Ramona Gstrein

University of Innsbruck, Innsbruck, Tyrol, Austria

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Publications (4)1.94 Total impact

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    ABSTRACT: Emissive probes are standard tools in laboratory plasmas for the direct determination of the plasma potential. Usually they consist of a loop of refractory wire heated by an electric current until sufficient electron emission. Recently emissive probes were used also for measuring the radial fluctuation-induced particle flux and other essential parameters of edge turbulence in magnetized toroidal hot plasmas [R. Schrittwieser et al., Plasma Phys. Controlled Fusion 50, 055004 (2008)]. We have developed and investigated various types of emissive probes, which were heated by a focused infrared laser beam. Such a probe has several advantages: higher probe temperature without evaporation or melting and thus higher emissivity and longer lifetime, no deformation of the probe in a magnetic field, no potential drop along the probe wire, and faster time response. The probes are heated by an infrared diode laser with 808 nm wavelength and an output power up to 50 W. One probe was mounted together with the lens system on a radially movable probe shaft, and radial profiles of the plasma potential and of its oscillations were measured in a linear helicon discharge.
    The Review of scientific instruments 09/2008; 79(8):083508. · 1.52 Impact Factor
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    ABSTRACT: We report on experimental investigations of the change of the electron saturation current of a dc-heated emissive probe with the probe heating current. According to the simple theory of the emissive probe, the electron saturation current should not be affected by emission. However, in many experiments a variation of the electron saturation current with the emission current was observed. We consider two possible reasons for such variations: (a) the influence of the space charge around the probe shaft, (b) the change of the work function of the probe surface material due to heating. We tried to find sufficient experimental evidence for supporting one or the other (or both) of these two explanations. We used two different types of plasma to validate the results: a cylindrical magnetron plasma and the non-magnetized plasma of a DP machine. From our experiments follows that the electron saturation current of the emissive probe is affected by the space charge effect as well as it depends on the probe wire material.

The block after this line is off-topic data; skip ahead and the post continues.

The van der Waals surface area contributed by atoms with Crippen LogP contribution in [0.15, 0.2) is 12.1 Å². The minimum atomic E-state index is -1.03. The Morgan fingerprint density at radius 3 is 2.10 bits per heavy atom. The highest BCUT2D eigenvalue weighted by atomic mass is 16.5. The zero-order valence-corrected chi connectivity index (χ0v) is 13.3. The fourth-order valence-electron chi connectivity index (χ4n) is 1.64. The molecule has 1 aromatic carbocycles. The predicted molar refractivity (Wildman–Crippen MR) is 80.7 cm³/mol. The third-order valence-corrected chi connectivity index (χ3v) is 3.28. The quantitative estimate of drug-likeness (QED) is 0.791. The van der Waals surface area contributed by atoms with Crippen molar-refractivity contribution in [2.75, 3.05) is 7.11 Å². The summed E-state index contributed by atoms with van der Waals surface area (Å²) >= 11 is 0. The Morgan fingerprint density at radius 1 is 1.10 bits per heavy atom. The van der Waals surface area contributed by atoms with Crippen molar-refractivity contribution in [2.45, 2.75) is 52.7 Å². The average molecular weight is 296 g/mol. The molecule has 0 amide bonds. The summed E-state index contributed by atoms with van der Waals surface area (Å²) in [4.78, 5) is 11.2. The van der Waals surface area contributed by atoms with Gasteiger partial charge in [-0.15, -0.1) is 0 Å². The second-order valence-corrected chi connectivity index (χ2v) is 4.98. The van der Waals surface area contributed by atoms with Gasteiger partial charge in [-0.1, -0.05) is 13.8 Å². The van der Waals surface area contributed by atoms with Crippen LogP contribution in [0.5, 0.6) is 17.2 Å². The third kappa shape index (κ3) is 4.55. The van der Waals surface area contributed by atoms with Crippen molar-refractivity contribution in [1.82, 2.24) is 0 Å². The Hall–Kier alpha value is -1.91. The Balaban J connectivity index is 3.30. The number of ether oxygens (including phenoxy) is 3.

Czechoslovak Journal of Physics 09/2006; 56:B932-B937. · 0.42 Impact Factor
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    ABSTRACT: Emissive probes are standard tools in laboratory plasmas for the direct determination of the plasma potential. Usually they consist of a loop of refractory wire heated by an electric current until sufficient electron emission. We have developed and investigated various types of emissive probes which were heated by a focused infrared laser beam. Such a probe has several advantages: higher probe temperature without evaporation or melting and thus higher emissivity and longer lifetime, no deformation of the probe in a magnetic field, no potential drop along the probe wire, faster time response. The probes are heated by an infrared diode laser with 808 nm wavelength and an output power up to 50 W.
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    ABSTRACT: We report on a systematic investigation of electron-emissive probes in a DP-machine plasma. The rationale are perturbing effects observed with emissive probes in various plasmas and with emissive probes of various designs. These effects might impair the accuracy of emissive probes as diagnostic tools for the direct determination of the plasma poten-tial. The two effects are a deviation of the floating potential of an emissive probe from the plasma potential even for a strongly heated probe and a variation of the electron saturation current with the probe heating. We have therefore tested conventional emissive wire probes with different wire diameters and materials and different loop lengths in the Innsbruck DP-machine.